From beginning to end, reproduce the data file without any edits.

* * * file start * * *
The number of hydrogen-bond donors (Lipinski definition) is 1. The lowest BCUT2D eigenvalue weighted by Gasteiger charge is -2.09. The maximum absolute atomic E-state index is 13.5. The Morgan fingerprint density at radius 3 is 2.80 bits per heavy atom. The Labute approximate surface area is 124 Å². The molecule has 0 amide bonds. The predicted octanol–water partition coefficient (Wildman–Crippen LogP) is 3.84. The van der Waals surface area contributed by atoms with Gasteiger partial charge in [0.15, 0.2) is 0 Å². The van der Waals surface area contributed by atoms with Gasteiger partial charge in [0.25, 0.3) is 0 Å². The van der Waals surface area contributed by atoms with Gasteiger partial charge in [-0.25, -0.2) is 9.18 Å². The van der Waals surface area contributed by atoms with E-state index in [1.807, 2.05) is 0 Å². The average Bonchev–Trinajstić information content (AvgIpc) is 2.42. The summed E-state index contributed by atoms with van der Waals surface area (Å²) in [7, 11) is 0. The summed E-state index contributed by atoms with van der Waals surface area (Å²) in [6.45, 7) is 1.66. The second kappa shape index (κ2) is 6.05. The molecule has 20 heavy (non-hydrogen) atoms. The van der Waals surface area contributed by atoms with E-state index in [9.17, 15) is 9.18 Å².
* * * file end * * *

The number of hydrogen-bond donors (Lipinski definition) is 1. The lowest BCUT2D eigenvalue weighted by Gasteiger charge is -2.09. The maximum absolute atomic E-state index is 13.5. The Morgan fingerprint density at radius 3 is 2.80 bits per heavy atom. The Labute approximate surface area is 124 Å². The molecule has 0 amide bonds. The predicted octanol–water partition coefficient (Wildman–Crippen LogP) is 3.84. The van der Waals surface area contributed by atoms with Gasteiger partial charge in [0.15, 0.2) is 0 Å². The van der Waals surface area contributed by atoms with Gasteiger partial charge in [0.25, 0.3) is 0 Å². The van der Waals surface area contributed by atoms with Gasteiger partial charge in [-0.25, -0.2) is 9.18 Å². The van der Waals surface area contributed by atoms with E-state index in [1.807, 2.05) is 0 Å². The average Bonchev–Trinajstić information content (AvgIpc) is 2.42. The summed E-state index contributed by atoms with van der Waals surface area (Å²) in [7, 11) is 0. The summed E-state index contributed by atoms with van der Waals surface area (Å²) in [6.45, 7) is 1.66. The second kappa shape index (κ2) is 6.05. The molecule has 20 heavy (non-hydrogen) atoms. The van der Waals surface area contributed by atoms with E-state index in [9.17, 15) is 9.18 Å².